Leukocytosis with a left shift is often present. Total bilirubin and ALP elevation may be absent in uncomplicated cholecystitis. A finding of highly elevated serum bilirubin is highly suggestive of a biliary obstruction or pancreatic duct obstruction. Typically in acute cholecystitis, marked elevation of AST and ALT is suggestive of common bile duct obstruction. However, in all cases where these values are increased, complications of cholecystitis should be excluded.
The preferred imaging studies for the diagnosis of acute cholecystitis and gallstones are ultrasonography and nuclear medicine studies. The initial modality often recommended is ultrasonography while nuclear studies are reserved for cases in which ultrasound scans fail to give conclusive results. Plain radiography, endoscopic retrograde cholangiopancreatography (ERCP), and computed tomography (CT) scans are useful alternatives .
Transabdominal ultrasonography may also be used to elicit Murphy's sign. Typically, the ultrasound images reveal fluid around the gallbladder and thickening of the gallbladder wall, which is indicative of an inflammation of the gallbladder. Abdominal CT scans demonstrate complications of acute cholecystitis such as pancreatitis and perforation.
The diagnostic criteria and treatment guidelines for acute cholecystitis has been established in detail in the "Tokyo guidelines" which was published in 2007 . According to this publication, which was updated in 2013, diagnosis of acute cholecystitis is made when a patient shows at least one sign of local gallbladder inflammation and at least one sign of systemic inflammation. Local signs of inflammation include a positive Murphy's sign and demonstration of mass/tenderness/pain in the right upper quadrant on physical examination, while the systemic features of inflammation include fever, elevated C-reactive protein and leukocytosis . The diagnosis is confirmed by findings on imaging studies .
Upon diagnosis of acute cholecystitis, treatment is commenced and it is usually on an inpatient basis. A few patients may be managed as outpatients. Management of acute cholecystitis consists of IV hydration, antibiotics and analgesia with a strict Nil-per-ora (NPO) protocol. Analgesia may be achieved by NSAIDs or opioids. Nasogastric sanction is recommended if there's concomitant vomiting or ileus. Empiric antimicrobial therapy includes intravenous ceftriaxone 2g daily plus metronidazole 500mg every 8 hours, piperacillin/tazobactam 4g 6 hourly or ticarcillin/clavulanate 4g 6 hourly.
Cholecystectomy is the definitive treatment for acute cholecystitis providing significant pain relief. Cholecystectomy is best done early: within the first 48 hours of presentation especially in diabetic or elderly patients, in cases where investigations reveal inconclusive results, and in complicated cholecystitis. However, delayed cholecystectomy may be recommended in patients with severe coexisting chronic disease such as cardiac or pulmonary disease, in which case stabilization of the comorbid disease must be achieved preoperatively. If symptoms resolve, interval cholecystectomy (done after 6 weeks of onset of symptoms) may be performed. Recurrence of biliary complications is common when surgery is delayed. High-risk patients such as elderly patients, patients with acalculous cholecystitis, and those managed in the ICU for acute severe illnesses such as trauma, may need percutaneous cholecystectomy.
Preventive measures for gallstones and cholecystitis include maintaining a healthy weight and gradual weight loss for overweight individuals. Sudden weight loss may increase one's risk of cholelithiasis. A diet rich in fat, as well as a diet low in fiber may increase the risk of cholelithiasis and cholecystitis, while vegetables, fruits, and whole grains tend to reduce the risk.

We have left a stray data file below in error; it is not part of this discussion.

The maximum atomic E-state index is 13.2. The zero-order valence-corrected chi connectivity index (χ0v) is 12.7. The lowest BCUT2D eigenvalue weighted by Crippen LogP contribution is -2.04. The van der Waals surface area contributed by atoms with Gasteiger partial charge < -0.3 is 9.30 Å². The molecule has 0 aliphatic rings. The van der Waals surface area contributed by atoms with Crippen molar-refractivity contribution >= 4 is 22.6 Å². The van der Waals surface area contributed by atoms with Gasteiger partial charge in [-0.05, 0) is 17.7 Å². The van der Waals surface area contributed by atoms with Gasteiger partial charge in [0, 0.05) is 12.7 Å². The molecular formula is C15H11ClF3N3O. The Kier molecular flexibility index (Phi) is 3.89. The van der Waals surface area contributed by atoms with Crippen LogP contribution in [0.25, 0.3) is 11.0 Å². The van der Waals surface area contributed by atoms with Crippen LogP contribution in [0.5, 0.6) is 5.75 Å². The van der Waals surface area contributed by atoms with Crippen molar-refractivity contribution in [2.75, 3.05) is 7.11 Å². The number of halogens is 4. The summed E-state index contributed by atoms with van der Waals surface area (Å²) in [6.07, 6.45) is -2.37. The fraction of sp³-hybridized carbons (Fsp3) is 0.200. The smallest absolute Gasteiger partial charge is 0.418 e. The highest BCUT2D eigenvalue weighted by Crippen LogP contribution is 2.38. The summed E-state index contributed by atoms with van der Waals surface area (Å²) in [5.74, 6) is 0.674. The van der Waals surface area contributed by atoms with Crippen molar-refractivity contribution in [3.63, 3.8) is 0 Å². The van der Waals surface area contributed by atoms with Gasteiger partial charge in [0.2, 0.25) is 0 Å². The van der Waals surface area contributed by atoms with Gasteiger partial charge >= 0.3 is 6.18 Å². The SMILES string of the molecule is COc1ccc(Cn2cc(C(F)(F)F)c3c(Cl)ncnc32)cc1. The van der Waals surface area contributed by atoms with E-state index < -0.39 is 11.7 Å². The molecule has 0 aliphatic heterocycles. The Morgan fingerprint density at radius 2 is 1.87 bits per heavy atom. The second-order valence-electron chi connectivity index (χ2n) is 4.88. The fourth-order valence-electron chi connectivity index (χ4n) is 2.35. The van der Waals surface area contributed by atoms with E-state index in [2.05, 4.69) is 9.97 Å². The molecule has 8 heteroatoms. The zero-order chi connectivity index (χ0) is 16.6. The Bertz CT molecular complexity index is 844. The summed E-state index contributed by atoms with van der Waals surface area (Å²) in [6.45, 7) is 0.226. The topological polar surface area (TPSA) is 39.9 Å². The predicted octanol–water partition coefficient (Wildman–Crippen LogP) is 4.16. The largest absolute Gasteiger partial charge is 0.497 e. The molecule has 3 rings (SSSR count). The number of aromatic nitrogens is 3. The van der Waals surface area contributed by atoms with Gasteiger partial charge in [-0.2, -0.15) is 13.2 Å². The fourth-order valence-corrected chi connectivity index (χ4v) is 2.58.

Acute cholecystitis is defined as a sudden onset of symptoms caused by inflammation of the gallbladder. The gallbladder is an organ located in the upper abdomen, which stores bile. The gallbladder delivers bile through the cystic duct which becomes the common bile duct after joining a duct from the liver. Finally, the common bile duct joins the duct from the pancreas before entering the small bowel, where bile serves to emulsify fats. These ducts are small passageways. Acute cholecystitis presents with a sudden sharp abdominal pain which is severe and lasts for several hours.
Acute cholecystitis is most commonly caused by gallstones, a condition in which tiny to large-sized particles accumulate in the gallbladder and block the ducts. There are a number of risk factors for both gallstones and acute cholecystitis and these can be highlighted in a phrase "fair, fertile, fat female" indicating a few of the risk factors including obesity, pregnancy and the female gender. However, other risk factors include advanced age, a history of liver transplant, Northern European descent, and use of birth control pills or hormone replacement drugs. Acute cholecystitis may occur without gallstones and is common in patients who have HIV, diabetes, and those who have been receiving treatment in an ICU for a long time.
Although cholecystitis which does not progress to severe complications rarely causes death; if it progresses to complications such as perforation and death of the gallbladder tissue, or obstruction of the bile duct or pancreatic duct, death may occur. Complications are more commonly seen amongst diabetics and patients with severe underlying diseases.
The condition presents with a sudden sharp pain at the center of the upper part of the abdomen called the epigastrium or the right upper part of the abdomen. This pain is often very severe and continuous, occurring for several hours. Low-grade fever, vomiting, nausea, loss of appetite and weakness are other common symptoms of this disease.
Laboratory investigations necessary in the diagnosis of acute cholecystitis include a white blood cell count and liver function tests, which show the level of certain critical chemicals which change with diseases of the liver and gallbladder. However, imaging studies are used to confirm a diagnosis of acute cholecystitis. An ultrasound scan is the preferred modality, while cholescintigraphy, an imaging study which employs nuclear medicine, is the second choice. These imaging studies reveal features in the gallbladder which indicate inflammation.
The initial treatment of acute cholecystitis basically involves antibiotics and pain relief medications. In patients who are hospitalized, fluids and antibiotics would be administered intravenously and the patient is prohibited from taking anything by mouth for a given period of time. Surgery is the standard treatment for acute cholecystitis. Surgery may be done early, that is within 2 days of onset of symptoms or of presentation of the patient especially in those who have developed serious complications. However, it may be delayed by up to 6 weeks in those with no complications after the symptoms have subsided.